Albuminuria-lowering drugs have shown different effect size in different individuals. Since urine albumin levels are known to vary considerably from day- to-day, we questioned whether the between-individual variability in albuminuria response after therapy initiation reflects a random variability or a true response variation to treatment. In addition, we questioned whether the response variability is drug dependent.
To determine whether the response to treatment is random or a true drug response, we correlated in six clinical trials the change in albuminuria during placebo or active treatment (on-treatment) with the change in albuminuria during wash-out (off-treatment). If these responses correlate during active treatment, it suggests that at least part of the response variability can be attributed to drug response variability. We tested this for enalapril,losartan, aliskiren, atrasentan and paricalcitol.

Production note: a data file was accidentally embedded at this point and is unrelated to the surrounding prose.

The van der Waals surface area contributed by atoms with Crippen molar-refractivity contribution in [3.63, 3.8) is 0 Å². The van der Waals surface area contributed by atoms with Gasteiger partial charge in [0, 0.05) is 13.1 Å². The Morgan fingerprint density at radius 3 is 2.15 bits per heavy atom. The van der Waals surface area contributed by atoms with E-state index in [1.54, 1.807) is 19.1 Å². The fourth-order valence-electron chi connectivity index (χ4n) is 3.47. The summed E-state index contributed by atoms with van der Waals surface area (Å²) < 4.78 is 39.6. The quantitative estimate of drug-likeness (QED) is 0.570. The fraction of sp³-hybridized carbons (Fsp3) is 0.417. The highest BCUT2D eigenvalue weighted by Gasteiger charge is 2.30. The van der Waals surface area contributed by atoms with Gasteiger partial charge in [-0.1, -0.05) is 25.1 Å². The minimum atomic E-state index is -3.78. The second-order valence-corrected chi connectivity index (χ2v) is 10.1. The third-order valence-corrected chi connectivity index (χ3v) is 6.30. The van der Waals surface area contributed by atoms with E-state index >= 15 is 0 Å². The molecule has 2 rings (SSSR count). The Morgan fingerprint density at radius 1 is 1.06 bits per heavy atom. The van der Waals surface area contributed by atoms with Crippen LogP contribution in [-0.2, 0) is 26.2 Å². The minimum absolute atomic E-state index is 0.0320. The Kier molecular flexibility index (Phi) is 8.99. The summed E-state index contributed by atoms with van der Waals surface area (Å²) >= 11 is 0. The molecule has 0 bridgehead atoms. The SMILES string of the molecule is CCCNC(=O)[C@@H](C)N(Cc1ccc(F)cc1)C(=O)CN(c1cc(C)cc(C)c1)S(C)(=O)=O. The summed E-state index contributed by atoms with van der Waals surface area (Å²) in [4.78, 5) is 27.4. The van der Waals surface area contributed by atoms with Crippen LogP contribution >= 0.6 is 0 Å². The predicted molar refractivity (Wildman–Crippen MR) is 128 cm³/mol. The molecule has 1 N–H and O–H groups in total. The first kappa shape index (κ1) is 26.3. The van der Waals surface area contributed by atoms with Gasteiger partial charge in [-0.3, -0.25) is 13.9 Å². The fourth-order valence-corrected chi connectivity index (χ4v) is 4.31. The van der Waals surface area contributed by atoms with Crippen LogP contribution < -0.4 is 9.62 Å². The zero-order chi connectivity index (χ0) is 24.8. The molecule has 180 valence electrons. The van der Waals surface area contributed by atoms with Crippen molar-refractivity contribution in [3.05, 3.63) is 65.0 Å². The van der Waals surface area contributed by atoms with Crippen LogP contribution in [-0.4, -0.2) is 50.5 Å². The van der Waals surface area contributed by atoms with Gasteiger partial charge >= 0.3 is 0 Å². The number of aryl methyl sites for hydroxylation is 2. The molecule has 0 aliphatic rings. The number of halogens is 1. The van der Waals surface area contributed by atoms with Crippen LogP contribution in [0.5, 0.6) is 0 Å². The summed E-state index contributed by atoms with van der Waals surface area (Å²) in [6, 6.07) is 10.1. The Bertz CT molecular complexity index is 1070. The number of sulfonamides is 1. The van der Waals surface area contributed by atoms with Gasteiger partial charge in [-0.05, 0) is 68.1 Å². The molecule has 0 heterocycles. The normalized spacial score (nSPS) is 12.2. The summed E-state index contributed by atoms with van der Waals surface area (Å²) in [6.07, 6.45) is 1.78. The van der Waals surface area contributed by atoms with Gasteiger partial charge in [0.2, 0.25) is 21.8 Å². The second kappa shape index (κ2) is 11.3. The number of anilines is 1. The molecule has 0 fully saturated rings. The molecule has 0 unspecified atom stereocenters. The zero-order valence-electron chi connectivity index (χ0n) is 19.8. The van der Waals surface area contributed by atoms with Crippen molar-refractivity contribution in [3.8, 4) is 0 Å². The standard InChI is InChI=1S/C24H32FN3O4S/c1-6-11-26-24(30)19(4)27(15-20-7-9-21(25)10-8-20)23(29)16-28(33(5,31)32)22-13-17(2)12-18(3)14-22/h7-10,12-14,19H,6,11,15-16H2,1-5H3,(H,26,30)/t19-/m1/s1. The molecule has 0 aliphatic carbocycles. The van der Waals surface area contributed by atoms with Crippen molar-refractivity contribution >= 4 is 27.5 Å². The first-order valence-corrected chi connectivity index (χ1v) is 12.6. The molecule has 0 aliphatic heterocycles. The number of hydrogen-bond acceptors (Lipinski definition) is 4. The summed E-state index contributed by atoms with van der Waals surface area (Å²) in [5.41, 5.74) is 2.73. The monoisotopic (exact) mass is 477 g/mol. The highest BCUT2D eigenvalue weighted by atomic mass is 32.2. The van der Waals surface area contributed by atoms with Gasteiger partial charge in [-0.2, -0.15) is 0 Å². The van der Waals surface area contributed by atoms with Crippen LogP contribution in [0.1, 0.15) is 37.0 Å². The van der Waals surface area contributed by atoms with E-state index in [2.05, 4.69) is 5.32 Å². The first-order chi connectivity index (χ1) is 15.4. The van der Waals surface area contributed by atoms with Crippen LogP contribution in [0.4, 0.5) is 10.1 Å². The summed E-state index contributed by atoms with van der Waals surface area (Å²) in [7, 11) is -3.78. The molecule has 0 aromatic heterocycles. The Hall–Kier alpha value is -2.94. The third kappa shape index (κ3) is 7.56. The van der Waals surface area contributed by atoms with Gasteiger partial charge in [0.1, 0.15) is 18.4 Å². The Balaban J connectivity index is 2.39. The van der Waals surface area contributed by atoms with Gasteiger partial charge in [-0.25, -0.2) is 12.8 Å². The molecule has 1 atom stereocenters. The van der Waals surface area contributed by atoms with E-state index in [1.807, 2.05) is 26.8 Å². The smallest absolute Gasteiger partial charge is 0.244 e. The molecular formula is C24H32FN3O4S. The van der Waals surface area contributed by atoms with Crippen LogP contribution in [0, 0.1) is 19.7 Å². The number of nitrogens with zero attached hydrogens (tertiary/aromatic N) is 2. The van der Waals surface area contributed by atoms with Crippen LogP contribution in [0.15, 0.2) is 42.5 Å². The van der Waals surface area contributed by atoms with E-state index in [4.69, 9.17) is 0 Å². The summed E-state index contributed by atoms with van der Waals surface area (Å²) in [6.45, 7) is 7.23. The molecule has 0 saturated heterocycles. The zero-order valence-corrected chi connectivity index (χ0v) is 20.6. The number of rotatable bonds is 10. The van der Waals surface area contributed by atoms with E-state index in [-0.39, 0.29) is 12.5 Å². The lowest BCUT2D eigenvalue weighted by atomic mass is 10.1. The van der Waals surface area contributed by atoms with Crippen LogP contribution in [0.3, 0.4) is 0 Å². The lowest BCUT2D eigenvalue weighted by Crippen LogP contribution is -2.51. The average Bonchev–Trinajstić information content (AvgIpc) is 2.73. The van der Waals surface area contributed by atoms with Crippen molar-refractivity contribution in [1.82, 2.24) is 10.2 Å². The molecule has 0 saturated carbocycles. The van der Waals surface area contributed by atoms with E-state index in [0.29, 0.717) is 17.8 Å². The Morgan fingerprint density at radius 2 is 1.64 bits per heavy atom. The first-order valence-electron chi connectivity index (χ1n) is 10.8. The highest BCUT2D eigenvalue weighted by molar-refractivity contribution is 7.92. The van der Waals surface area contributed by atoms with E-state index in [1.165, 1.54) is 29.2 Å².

No correlation between the on-and off-treatment albuminuria change was observed in the placebo arm of all clinical trials (R-2 <0.01). However, we observed significant associations between the on- and off-treatment response ( R-2 0.14 to 0.57; all P <0.015) for different albuminuria lowering drugs. Additionally, the albuminuria responses strongly correlated when the same individual was re-exposed to the same drug at the same dose: lisinopril 10 mg day- 1 (R-2 = 53%; P <0.01), losartan 50 mg day- 1 (R-2 = 63%; P <0.01).
The degree of albuminuria lowering with antialbuminuric drugs varies between patients. This variability in response appears drugclass independent. Identifying which factors determine this initial short-term variation in drug response appears important since the degree of albuminuria lowering is related to subsequent long-term renoprotection.
- drug response
- personalized medicine
- precision medicine
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